“MEAT” Superbugs

Antibiotics controversies

In North America, about 23,000 deaths are reported every year due to superbug infections (antibiotic resistant infections). Antibiotics are given as drugs to treat bacterial infections. When the bacteria become resistant to three or more types of antibiotics, they lead to the rise of superbugs (Consumer Reports, 2015). Many factors can contribute to the cause of these antibiotic resistant superbug infections, one of which is the abuse of antibiotics in animal farm practices. Consumer Reports did a 3-year investigation on raw meat products revealing superbugs present in four major types of raw meat: turkey, chicken, beef, and shrimp. Samples taken in for testing showed superbugs present in: 84% of turkey samples, 57% of chicken samples, and 14% for both beef and shrimp samples (Consumer Reports, 2015). There may be a big gap between certain meat types, but this study was done over three years, and the sample size ranged from 168 to 304. As it is shown above, the presence of superbugs in raw products indirectly proves the overuse of antibiotics in animal farm, which leads to the death of superbug infected patients.

On the other hand, according to the Consumer Reports, the meat and poultry industries claim that drugs (antibiotics) were not widely overused and the use of drugs are important to ensure animal’s health, welfare and food safety to a certain extent. However, the science behind it suggests otherwise.

How does antibiotic resistant occur?

DNA mutations often occur naturally in bacteria, but when a gene that is responsible for the bacterium’s survival is mutated, antibiotic resistance may appear. Antibiotic resistance happens when a pathogen manages to escape from being killed by antibiotics and therefore, is able replicate in numbers. However, it does not need a daily routine of antibiotic applications to encourage superbugs to flourish as there is also another mechanism in promoting the multiplication. Gene transfer is a common mechanism that happens as a DNA of an organism is passed onto another organism that is nearby; consequently, infecting neighboring organisms.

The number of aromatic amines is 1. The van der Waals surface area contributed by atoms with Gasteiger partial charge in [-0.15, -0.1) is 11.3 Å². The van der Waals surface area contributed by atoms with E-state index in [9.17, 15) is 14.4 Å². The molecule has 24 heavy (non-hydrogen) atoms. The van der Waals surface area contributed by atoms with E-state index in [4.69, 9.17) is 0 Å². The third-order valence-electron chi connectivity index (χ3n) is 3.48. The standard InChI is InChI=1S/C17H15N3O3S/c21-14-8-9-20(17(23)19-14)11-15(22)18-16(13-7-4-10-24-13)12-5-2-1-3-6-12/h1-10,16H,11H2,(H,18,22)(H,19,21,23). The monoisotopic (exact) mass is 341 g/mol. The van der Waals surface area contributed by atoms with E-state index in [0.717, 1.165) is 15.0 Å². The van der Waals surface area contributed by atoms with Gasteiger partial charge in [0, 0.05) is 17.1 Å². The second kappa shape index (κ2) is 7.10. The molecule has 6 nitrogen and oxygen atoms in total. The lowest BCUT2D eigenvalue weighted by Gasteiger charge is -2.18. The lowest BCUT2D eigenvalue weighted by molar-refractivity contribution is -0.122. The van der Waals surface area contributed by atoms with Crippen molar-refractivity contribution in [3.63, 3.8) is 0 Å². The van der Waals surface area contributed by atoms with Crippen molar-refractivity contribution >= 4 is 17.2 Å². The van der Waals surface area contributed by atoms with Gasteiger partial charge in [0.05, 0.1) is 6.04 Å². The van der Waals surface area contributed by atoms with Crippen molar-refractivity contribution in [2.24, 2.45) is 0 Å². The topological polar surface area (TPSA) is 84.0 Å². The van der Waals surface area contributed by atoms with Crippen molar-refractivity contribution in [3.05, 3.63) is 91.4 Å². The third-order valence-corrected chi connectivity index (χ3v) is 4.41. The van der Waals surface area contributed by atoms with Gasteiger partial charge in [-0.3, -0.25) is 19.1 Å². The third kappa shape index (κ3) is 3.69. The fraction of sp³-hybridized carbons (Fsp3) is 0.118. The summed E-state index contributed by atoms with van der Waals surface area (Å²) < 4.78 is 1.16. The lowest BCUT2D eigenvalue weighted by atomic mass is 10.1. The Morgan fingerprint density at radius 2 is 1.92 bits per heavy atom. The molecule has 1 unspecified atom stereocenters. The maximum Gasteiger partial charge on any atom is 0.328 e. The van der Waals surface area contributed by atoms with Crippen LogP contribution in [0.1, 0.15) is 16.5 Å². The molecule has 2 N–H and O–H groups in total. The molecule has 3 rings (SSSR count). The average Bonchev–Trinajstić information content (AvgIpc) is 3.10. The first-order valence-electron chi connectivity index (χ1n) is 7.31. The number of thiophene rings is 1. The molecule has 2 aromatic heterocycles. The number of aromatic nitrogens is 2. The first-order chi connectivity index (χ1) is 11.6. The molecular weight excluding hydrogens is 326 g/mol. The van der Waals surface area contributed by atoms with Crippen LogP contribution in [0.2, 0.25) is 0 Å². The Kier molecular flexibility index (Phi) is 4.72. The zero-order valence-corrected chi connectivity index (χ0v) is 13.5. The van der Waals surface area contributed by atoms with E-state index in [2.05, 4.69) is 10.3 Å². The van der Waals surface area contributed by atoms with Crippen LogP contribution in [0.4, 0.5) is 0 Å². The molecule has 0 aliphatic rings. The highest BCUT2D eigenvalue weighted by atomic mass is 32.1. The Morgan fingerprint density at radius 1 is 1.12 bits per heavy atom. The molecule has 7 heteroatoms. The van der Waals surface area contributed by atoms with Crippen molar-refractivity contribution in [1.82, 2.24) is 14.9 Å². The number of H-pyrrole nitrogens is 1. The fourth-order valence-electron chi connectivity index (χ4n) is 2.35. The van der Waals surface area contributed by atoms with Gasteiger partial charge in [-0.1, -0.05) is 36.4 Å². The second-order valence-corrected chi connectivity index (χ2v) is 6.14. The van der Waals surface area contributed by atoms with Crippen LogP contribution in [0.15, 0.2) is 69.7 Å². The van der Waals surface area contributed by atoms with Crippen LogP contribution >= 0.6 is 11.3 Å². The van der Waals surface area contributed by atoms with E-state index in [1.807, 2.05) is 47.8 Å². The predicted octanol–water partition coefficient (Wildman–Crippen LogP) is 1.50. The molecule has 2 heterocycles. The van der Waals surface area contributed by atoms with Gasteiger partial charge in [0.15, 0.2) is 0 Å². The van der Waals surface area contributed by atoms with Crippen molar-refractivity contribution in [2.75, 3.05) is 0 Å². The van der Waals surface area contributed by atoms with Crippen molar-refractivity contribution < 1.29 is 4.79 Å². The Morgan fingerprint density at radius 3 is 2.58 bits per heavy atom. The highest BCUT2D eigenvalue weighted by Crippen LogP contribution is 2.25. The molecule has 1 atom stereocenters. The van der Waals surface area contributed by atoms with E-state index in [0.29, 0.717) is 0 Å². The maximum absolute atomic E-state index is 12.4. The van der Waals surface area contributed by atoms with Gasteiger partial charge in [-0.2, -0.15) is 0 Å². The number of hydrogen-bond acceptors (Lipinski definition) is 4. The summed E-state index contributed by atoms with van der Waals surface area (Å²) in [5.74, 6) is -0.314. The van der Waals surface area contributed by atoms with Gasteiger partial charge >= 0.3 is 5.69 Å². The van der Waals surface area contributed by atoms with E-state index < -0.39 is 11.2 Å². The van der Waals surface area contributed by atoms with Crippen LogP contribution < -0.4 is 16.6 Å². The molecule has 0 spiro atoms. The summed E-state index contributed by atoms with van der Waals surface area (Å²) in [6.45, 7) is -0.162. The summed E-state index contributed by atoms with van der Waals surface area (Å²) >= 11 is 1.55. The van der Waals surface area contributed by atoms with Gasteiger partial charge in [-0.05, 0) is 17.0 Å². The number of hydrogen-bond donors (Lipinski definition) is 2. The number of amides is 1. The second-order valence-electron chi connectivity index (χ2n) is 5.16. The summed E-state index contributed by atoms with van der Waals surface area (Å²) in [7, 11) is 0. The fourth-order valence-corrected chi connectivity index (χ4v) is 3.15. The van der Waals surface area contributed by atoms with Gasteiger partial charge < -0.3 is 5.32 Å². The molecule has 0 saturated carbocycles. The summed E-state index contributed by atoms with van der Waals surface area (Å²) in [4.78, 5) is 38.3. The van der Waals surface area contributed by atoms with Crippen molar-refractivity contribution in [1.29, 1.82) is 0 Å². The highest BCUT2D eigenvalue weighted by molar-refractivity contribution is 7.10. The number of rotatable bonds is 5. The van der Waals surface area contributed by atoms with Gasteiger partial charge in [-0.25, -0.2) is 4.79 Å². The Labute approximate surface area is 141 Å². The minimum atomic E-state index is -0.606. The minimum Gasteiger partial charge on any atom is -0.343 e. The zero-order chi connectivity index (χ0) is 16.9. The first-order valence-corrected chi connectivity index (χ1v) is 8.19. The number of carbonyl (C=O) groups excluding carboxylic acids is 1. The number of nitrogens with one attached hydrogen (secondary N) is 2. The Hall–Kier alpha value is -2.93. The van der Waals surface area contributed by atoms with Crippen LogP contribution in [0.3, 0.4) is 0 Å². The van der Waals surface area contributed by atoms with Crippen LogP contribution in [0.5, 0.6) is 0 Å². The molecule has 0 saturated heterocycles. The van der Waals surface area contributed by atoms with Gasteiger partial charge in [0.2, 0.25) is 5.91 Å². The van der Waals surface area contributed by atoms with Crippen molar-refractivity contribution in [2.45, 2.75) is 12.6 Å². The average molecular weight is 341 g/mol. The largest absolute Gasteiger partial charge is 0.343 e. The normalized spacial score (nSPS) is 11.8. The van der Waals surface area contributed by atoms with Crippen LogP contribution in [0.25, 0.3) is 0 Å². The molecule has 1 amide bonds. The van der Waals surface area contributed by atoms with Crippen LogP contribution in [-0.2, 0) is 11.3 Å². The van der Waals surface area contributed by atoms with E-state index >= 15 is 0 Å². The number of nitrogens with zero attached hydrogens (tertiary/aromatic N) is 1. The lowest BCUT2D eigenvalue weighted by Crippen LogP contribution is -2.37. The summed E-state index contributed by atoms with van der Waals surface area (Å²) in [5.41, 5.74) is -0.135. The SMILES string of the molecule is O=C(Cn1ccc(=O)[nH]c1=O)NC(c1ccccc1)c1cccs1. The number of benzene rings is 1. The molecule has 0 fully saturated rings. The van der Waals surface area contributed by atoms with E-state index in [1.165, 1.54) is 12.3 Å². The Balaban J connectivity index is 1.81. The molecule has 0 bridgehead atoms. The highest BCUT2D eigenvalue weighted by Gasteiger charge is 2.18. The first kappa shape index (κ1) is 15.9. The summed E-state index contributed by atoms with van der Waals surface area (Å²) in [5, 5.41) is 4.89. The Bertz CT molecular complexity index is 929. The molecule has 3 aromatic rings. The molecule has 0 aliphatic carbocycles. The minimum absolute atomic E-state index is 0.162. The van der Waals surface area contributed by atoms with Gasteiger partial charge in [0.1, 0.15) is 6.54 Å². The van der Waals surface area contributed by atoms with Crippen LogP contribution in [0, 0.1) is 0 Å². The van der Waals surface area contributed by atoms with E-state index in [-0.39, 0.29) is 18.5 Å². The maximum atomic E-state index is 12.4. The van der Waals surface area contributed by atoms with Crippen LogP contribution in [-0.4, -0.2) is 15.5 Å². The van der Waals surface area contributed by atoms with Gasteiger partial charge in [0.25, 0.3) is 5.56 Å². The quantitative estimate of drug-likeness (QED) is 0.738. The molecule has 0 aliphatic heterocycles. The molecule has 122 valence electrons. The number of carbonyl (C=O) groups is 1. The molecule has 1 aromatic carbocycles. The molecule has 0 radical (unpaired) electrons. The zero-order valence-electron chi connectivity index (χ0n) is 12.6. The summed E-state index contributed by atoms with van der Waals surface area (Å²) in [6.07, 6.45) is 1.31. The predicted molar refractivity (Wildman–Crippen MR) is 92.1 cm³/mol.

image: http://www.bbc.com/news/health-34857015

Will it cause extreme harm?

No, as long as you cook the meat to the appropriate temperature, harmful pathogens should not be able to survive and infect us. However, if we do get superbug infections from eating meat that were not cooked properly, it would become a life-threatening situation since superbugs are resistant to all known antibiotics. If there are people who are very concerned with superbugs in the meat, switching to meat products that are labeled “Organic” or “No Antibiotics” will minimize the chances of superbug exposures.


Main article for this blog: British Columbia,. (2015). Superbugs found in a lot of meat, chicken and fish. Retrieved 5 December 2015, from http://bc.ctvnews.ca/superbugs-found-in-a-lot-of-meat-chicken-and-fish-1.2663299

Consumerreports.org,. (2015). Making The World Safe From Superbugs – Consumer Reports. Retrieved 5 December 2015, from http://www.consumerreports.org/cro/health/making-the-world-safe-from-superbugs/index.htm?utm_source=hootsuite